It seems fitting to use here to use images of the recent and current bushfires. This is my brother’s place after the fires. One of the most striking things he told me was that everything was silent in the aftermath, with no birdsong, or hum of insects. Despite believing all must have perished in the blaze, Allan nonetheless filled the water trough he had constructed some years earlier and he set up a camera to film if anything survived. In total around 33 birds, animals and reptiles drunk at his water trough, and hope for him was reborn that day. These photos show the growth after fires in past years; the damage and regrowth reveal the extremes of destruction, making the resilience of these new shoots almost resurrection-like. To me, they evoke the concepts of judgement and hope, and vividly remind me of the image of God’s leader as depicted in Isaiah.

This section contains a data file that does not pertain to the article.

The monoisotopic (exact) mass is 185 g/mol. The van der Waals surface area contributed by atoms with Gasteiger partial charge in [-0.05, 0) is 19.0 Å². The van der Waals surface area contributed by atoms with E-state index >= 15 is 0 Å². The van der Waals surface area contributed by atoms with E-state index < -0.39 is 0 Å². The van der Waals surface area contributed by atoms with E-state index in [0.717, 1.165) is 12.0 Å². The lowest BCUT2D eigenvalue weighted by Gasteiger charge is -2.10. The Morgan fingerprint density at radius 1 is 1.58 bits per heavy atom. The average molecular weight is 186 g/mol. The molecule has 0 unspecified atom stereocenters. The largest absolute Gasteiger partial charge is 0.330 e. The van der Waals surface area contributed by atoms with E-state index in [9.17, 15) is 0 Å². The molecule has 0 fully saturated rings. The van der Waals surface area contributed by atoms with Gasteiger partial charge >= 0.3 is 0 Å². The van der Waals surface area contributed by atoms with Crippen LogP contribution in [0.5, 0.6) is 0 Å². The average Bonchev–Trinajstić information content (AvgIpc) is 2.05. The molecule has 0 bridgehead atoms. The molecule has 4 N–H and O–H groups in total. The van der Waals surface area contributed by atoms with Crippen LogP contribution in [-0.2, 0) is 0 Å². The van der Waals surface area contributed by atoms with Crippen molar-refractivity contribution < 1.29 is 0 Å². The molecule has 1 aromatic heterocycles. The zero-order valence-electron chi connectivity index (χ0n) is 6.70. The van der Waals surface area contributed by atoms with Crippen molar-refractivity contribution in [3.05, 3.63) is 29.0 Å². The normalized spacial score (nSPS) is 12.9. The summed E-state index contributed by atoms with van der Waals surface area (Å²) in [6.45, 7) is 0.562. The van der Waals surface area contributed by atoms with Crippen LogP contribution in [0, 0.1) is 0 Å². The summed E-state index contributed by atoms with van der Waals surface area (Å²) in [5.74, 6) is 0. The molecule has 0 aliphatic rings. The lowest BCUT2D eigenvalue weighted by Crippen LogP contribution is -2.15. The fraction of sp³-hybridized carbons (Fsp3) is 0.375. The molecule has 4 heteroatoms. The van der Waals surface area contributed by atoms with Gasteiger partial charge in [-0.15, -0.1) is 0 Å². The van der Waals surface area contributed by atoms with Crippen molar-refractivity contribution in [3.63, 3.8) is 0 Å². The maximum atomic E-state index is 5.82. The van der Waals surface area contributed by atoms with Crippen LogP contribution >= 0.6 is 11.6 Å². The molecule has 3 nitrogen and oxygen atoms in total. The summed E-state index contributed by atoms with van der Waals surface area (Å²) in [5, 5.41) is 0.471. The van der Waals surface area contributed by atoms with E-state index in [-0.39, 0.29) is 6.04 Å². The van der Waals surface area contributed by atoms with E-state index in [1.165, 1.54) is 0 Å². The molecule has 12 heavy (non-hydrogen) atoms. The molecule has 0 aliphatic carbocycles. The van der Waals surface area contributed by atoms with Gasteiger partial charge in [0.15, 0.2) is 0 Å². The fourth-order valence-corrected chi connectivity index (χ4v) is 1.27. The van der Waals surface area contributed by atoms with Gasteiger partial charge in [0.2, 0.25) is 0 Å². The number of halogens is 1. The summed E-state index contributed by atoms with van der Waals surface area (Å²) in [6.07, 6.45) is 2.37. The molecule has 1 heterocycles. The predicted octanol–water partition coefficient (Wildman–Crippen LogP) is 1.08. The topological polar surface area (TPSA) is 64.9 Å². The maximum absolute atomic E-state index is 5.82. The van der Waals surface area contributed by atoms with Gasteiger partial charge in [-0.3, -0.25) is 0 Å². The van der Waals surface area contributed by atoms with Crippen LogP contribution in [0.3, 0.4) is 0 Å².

Further, all of us who are gardeners would be aware that many plants will only thrive if they are pruned hard, and dead wood and wayward branches removed. Indeed, the gospel of John, in a metaphor about believers, specifically refers to pruning the branches of the vine so fruit will appear. If new shoots are metaphorically what is required for God’s people to be receptive to a new leader coming to lead them back into the ways of righteousness and peace, then the message for our time starts to become apparent.
We need to be willing to let go of the past in order for new life to come, both in ourselves and in our communities, including the global community. If we are too tentative in our pruning, letting the old structures stay a bit longer out of sentiment or fear, then the new shoots will never have a chance to grow. And these new shoots will be unlike the old stump or the burnt tree: comparatively, they will be slender and weak, seemingly insignificant by comparison with all that has been in the past. But given time and nurture, they will form the basis for future growth and future fruit in the mature plant.